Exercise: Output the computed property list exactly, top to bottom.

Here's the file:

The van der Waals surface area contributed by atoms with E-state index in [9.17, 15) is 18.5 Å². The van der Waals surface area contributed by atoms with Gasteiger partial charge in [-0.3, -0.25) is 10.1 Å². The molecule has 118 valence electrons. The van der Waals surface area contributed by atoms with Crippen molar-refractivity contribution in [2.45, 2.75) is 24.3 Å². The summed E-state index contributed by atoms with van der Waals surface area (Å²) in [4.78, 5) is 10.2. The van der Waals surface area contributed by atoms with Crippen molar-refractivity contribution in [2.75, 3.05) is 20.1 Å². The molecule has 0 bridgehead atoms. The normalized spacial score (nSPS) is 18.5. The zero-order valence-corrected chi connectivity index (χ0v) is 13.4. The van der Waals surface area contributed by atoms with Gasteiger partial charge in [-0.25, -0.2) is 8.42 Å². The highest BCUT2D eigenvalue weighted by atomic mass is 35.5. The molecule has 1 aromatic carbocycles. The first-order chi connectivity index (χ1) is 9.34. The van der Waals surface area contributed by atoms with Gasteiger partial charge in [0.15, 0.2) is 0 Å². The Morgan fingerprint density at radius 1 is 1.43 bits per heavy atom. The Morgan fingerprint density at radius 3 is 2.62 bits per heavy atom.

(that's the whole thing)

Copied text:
The van der Waals surface area contributed by atoms with E-state index in [9.17, 15) is 18.5 Å². The van der Waals surface area contributed by atoms with Gasteiger partial charge in [-0.3, -0.25) is 10.1 Å². The molecule has 118 valence electrons. The van der Waals surface area contributed by atoms with Crippen molar-refractivity contribution in [2.45, 2.75) is 24.3 Å². The summed E-state index contributed by atoms with van der Waals surface area (Å²) in [4.78, 5) is 10.2. The van der Waals surface area contributed by atoms with Crippen molar-refractivity contribution in [2.75, 3.05) is 20.1 Å². The molecule has 0 bridgehead atoms. The normalized spacial score (nSPS) is 18.5. The zero-order valence-corrected chi connectivity index (χ0v) is 13.4. The van der Waals surface area contributed by atoms with Gasteiger partial charge in [-0.25, -0.2) is 8.42 Å². The highest BCUT2D eigenvalue weighted by atomic mass is 35.5. The molecule has 1 aromatic carbocycles. The first-order chi connectivity index (χ1) is 9.34. The van der Waals surface area contributed by atoms with Gasteiger partial charge in [0.15, 0.2) is 0 Å². The Morgan fingerprint density at radius 1 is 1.43 bits per heavy atom. The Morgan fingerprint density at radius 3 is 2.62 bits per heavy atom.